‘Electoral system reform to be based on German model’
– Amunugama

‘A resounding victory for the UPFA with a two-thirds majority in Parliament would clear the decks for economic growth and constitutional reform, with reforms to the electoral system, based on the German model, featuring prominently under the latter head’, Public Administration and Home Affairs and Deputy Minister of Finance Dr. Sarath Amunugama said.

Outlining the proposed electoral reforms in an interview with this newspaper, the Minister said: ‘For a long time several parties have been having a new look at the JRJ constitution. There was a Parliamentary Select Committee under Minister Dinesh Gunawardene which has come out with certain proposals. It is a mixed system; somewhat like the German system of representation. There will be electorates and on the basis of the performance in these electorates, there will be a district list and on the national performance there will be a national list. So, it will be a more mixed type of representation and this will eliminate the preferential vote system which is causing a lot of difficulties whenever elections are called’.

He said that changes and modifications to the Executive presidency are also to be examined along with the changes to the electoral system, but pointed out that at the moment it is the parliamentary poll which is being focused on. ‘Many of these things are predicated on the performance at the parliamentary poll. Any constitutional change presupposes a two-third majority. So, we have to look to getting a two-third majority as a prelude to any type of constitutional reform, the Minister explained.

‘Unless the government gets a strong mandate of that kind, parliamentary business becomes very difficult. Under the JRJ constitution all the attention was on the Executive President. Parliament was only a supporting sub system. So, unless you have a strong majority in Parliament, it is very difficult for the President to think of change. Because the tradition has been to undermine the government, by pulling out Members from the government side or to weaken the Opposition by pulling out Members from the Opposition side. So, this cross-over matter has become a fundamental by-product of the JRJ constitution. Basically, it is much better for the people to speak and give a direct mandate to the winning side, he said.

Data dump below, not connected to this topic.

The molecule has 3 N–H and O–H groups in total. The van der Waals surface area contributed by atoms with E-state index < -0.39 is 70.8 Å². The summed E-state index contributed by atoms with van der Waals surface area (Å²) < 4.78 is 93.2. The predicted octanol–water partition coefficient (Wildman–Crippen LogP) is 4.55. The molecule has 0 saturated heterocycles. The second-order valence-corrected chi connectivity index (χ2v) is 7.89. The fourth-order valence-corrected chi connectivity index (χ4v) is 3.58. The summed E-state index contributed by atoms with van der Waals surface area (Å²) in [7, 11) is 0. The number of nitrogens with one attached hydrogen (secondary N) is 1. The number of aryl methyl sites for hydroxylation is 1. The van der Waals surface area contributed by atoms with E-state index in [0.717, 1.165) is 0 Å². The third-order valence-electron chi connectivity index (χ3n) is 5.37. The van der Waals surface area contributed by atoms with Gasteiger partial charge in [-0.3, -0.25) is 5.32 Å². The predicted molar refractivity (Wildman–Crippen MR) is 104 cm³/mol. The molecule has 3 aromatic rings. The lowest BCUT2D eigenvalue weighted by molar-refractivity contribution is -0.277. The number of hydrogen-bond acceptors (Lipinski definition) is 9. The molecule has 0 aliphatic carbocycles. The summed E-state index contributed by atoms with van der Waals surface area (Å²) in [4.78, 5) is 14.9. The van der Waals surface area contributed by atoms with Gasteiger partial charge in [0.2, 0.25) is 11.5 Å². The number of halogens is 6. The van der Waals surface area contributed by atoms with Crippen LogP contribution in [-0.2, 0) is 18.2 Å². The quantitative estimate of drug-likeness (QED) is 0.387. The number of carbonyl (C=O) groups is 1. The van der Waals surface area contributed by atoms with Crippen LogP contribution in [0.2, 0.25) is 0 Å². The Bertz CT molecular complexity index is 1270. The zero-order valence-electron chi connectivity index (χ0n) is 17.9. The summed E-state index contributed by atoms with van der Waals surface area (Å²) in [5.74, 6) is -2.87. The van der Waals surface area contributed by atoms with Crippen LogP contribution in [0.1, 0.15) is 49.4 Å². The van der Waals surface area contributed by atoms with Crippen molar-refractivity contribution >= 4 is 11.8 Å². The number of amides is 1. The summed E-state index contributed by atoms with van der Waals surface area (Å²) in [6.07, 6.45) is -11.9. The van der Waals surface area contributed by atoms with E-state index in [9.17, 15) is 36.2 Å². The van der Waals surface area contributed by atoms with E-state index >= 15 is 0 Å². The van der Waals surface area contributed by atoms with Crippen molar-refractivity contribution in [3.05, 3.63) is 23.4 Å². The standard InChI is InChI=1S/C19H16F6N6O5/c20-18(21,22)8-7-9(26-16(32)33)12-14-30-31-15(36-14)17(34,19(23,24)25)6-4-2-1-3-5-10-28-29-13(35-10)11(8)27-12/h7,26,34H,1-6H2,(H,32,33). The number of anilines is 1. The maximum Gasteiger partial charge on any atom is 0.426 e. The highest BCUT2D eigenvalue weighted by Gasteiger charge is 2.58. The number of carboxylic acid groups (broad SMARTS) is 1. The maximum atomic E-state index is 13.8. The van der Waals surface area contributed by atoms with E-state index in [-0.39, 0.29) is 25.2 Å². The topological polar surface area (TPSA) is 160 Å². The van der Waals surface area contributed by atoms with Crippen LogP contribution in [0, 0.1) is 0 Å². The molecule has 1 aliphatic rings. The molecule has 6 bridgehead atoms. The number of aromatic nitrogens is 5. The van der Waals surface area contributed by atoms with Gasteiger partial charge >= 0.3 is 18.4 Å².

Excerpts of interview:

Q: Will the government decide to find a political solution to the ethnic issue, once and for all?

A: Yes, his Excellency the President clearly stated that he wants a political solution to this problem. After all, that is the common sense view. Because anyone in this country will know that there must be some political accommodation with not only the Tamils but other minorities. The President appointed an all party committee to go into that and those findings are there. So, the next step would be to find a political solution which is fair by all communities. And only a strong leader like the President who has the absolute confidence of the majority can take those steps which are necessary.

A person like Ranil Wickremesinghe would never have been able to get that sort of backing in the country for any compromise. That is why every time he tries to solve the problem there is a cry of betrayal. Because he never concentrates on the wants of the majority community. It is always better to win the confidence of the majority community and get some legitimacy, so that you can deal very correctly and humanely with the other communities in this country. That is not the approach of Ranil. He wants to divide the Sinhala people and come to power with the assistance of the minorities. That is something that will never be accepted in Sri Lanka. And he will never have the credibility and legitimacy to effect a permanent solution.

Q: A political solution would involve some form of power devolution. Are you confident that you could convince the majority community that a solution of this kind needs to be worked out?

A: Yes, we are already having the 13th amendment in our constitution, which sets-up Provincial Councils, which identifies the powers that need to be devolved. Earlier, there was a very big problem on which was to be the unit of devolution. Was it to be the North, the East or a joint North-East? There was a lot of debate on that. But now, fortunately, that matter has been settled by his Excellency. After the elimination of the LTTE, it is now very clear that there will be two entities: a Provincial Council of the North and a Provincial Council of the East, just as much as there is a PC for the Central Province and one for the Sabaragamuwa Province. There are ethnic affinities as well as differences.

One of the great things of the President is that he managed to solve the problem of the East, while retaining the confidence of the Sinhalese, the Muslims and the Tamils, who are co-operating in the Eastern PC. That is an unimaginable feat. A few years ago the people thought there would not be a solution to the ethnic diversity of the East. So since the problem about the unit of devolution is solved, it is not difficult to solve the problem of the powers to be devolved.

Many of the powers have already been devolved. What remains to be resolved is whether powers, such as Police and land powers, should be devolved. But these have not been devolved on the so-called Southern areas as well. The Chief Minister does not control these subjects anywhere in the country. So, in my own mind, it is far too premature, being a small country, to think of devolving Police powers on the provinces, irrespective of whether they are Sinhala, Muslim or Tamil provinces. This is not a linguistic or ethnic issue but simply a matter of the Police powers not being devolved at the present moment in the best interests of the country. You got to have a centralized police.

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